When Mikhail Baryshnikov's production of "Cinderella" for American Ballet Theatre had its world premiere at the Kennedy Center Opera House last December, it appeared to be a briskly engaging balletic entertainment -- not a great ballet by a long shot, but an eminently charming and diverting one, despite some serious flaws.

Upon its return to the same stage last night -- where it will run for a total of seven performances through Sunday night with five different casts of principals -- its virtues seemed as bright or brighter, and the flaws considerably toned down. Changes in the production, instituted in Washington last year and augmented in the course of the company's national tour, have either eliminated shortcomings or rendered them less conspicuous. And with the considerable help of last night's cast, led by Susan Jaffe as Cinderella and Patrick Bissell as the Prince, the ballet's merits -- the familiar story, the ingenious Prokofiev score, the production's melding of comedy, sentiment and fantasy -- summed up to a decidedly winning combination.

"Cinderella," on the whole, was none too kindly received by the dance press on its unveiling last season. My own first review, though expressing reservations, was predominantly favorable, and there were other laudatory notices elsewhere. Most, however, were negative, and some quite savage. But the production was a triumph at the box office in virtually every city it played, and last night's capacity crowd at Kennedy Center, which was warmly receptive if not gaga over the performance, proved once again the power of story ballet to pack a house no matter what the media have to say. There's an audience out there -- a large one, and quite apart from your usual run of balletomanes -- that wants its ballets with a legible plot, recognizable characters, hummable tunes and full theatrical dressing. "Cinderella" fills the bill.

Among the most noticeable of the changes from the version seen here last year was the scrapping of the Cobbler's Dance that so ineffectually introduced the last of the three acts. Many of the alterations are much subtler (Cinderella now drops her slipper, for instance, at center stage, rather than way in the rear), but in general the action has been vastly tightened and smoothed out -- at least 15 minutes have been trimmed from the original length. Some weak spots remain, and even the skillful tailoring -- by Baryshnikov and his co-choreographer, Peter Anastos -- hasn't turned this "Cinderella" into the rival of "Sleeping Beauty" or "Romeo and Juliet" that some commentators seemed to be demanding. Despite myriad attractions, the "Cinderella" score is simply not of that caliber, and the Baryshnikov-Anastos choreography, at its best, is clever, efficient and once in a while brilliant, rather than innovative or inspired, in dance terms.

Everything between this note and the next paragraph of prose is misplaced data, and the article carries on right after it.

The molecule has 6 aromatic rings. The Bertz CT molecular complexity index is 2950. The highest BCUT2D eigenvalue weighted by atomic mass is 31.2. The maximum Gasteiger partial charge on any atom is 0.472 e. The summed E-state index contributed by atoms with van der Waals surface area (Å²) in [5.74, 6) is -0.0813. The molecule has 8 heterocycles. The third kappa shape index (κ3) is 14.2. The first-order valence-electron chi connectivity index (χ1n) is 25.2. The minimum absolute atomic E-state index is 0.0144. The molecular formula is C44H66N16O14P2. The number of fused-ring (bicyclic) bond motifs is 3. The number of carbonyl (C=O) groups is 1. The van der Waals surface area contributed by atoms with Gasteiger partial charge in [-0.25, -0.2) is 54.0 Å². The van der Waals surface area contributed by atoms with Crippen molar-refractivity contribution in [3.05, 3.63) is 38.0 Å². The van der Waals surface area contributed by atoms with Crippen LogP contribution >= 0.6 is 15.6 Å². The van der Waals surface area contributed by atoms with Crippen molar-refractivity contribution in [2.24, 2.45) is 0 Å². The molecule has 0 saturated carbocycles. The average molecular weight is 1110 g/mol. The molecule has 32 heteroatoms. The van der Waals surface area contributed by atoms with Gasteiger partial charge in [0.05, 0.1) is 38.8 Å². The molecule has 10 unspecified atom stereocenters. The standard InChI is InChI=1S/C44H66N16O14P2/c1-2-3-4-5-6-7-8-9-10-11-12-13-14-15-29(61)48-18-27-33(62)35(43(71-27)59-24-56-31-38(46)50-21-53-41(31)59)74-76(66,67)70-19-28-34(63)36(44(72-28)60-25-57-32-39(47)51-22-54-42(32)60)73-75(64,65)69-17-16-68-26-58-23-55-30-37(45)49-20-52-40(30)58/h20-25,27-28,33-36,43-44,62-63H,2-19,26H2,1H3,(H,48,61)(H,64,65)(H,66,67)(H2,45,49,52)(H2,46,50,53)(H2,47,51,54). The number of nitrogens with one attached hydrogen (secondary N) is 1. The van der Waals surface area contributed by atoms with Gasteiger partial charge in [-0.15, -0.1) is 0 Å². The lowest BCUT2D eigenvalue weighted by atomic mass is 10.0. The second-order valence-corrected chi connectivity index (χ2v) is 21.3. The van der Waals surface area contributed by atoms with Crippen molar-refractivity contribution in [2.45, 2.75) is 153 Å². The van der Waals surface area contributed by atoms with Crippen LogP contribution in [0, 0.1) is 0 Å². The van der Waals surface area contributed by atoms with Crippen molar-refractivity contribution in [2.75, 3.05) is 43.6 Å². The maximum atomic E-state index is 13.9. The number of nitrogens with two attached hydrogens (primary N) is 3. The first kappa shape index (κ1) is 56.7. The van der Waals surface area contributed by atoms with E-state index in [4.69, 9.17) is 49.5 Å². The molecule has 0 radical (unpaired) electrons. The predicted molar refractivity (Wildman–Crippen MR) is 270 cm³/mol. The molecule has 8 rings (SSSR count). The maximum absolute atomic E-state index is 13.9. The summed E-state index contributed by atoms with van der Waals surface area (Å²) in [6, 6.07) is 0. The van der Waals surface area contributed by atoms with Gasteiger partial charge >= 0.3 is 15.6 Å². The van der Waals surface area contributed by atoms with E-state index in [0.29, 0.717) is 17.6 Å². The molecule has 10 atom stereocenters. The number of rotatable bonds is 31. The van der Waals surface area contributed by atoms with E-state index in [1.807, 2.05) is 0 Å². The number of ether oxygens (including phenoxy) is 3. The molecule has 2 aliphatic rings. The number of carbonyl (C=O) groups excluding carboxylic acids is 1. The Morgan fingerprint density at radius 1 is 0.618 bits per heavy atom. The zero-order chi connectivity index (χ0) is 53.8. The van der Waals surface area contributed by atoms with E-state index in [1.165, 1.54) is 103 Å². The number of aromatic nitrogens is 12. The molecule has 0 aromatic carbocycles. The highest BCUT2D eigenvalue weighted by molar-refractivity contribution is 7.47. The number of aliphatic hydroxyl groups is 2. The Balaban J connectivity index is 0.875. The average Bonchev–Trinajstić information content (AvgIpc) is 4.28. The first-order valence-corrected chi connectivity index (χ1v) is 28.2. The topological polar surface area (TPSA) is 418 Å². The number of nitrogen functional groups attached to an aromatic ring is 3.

The things that made this "Cinderella" an enjoyable evening in the theater the first time around are still the potent factors now, enhanced by the trimming and polishing the production has received -- the introduction of the frisky, endearing Cat as a partner for Cinderella; nice parodistic touches like the dance lesson for the travestied, on-point Step-Sisters; the comic choreographic business for the Prince's four friends, such as the double air turn one of them performs with his finger instead of his feet; the wholly invented scene of the Merchant and his three overeager daughters, rabid for the Prince's attention; the bravura dancing for the Prince, modeled on Baryshnikov's own electrifying pyrotechnics; and, best of all, the final, genuinely heartwarming Apotheosis, in which all the characters of the ballet are reconciled in friendship and love.

One of the things that most sorely upset the ballet's detractors was the original conception of Cinderella as something of a headstrong, self-possessed rebel. In truth, in last year's version the heroine seemed so independent and hardy, so unintimidated by her cruel kin, that the fairy-tale romance seemed deprived of its motivating elements. Whether through the staging or the portrayals or more likely both, this was largely remedied last night. Jaffe -- a Washington-born, Washington-trained ballerina who replaced the injured Magali Messac (the first Cinderella last year) for this opening performance -- was a far more vulnerable, put-upon, and finally, lovelorn Cinderella than those we recall from the original run. Her dancing had plenty of spark where it was needed -- as in her Ball Scene solo -- but also that note of tenderness and reverie too often underplayed the first time around.

Patrick Bissell, who originated the role of the Prince, was as physically prepossessing as ever, and as much of a dashing swinger as the production needs him to be, but he was also more careful and restrained, both in acting and dancing, than on his first night out last year -- the result was a cleaner, but somewhat less explosive performance. Splendidly effective in supporting roles were David Cuevas and Thomas Titone as the Step-Sisters; Michael Langlois as the Cat; Amanda McKerrow as the Fairy Godmother; Ross Stretton as the Dancing Master; Amy Rose as one of the merchant's daughters; Chrisa Keramidas as the Masked Lady; and John Gardner, Ethan Brown, Robert Hill and William Stolar as the Prince's friends. The one dancer who was not up to his accustomed standard was Peter Fonseca in the Autumn Dance -- he's been having a troubled season thus far. Paul Connelly led the Opera House Orchestra in a spirited, effusive and meticulous reading of the Prokofiev music.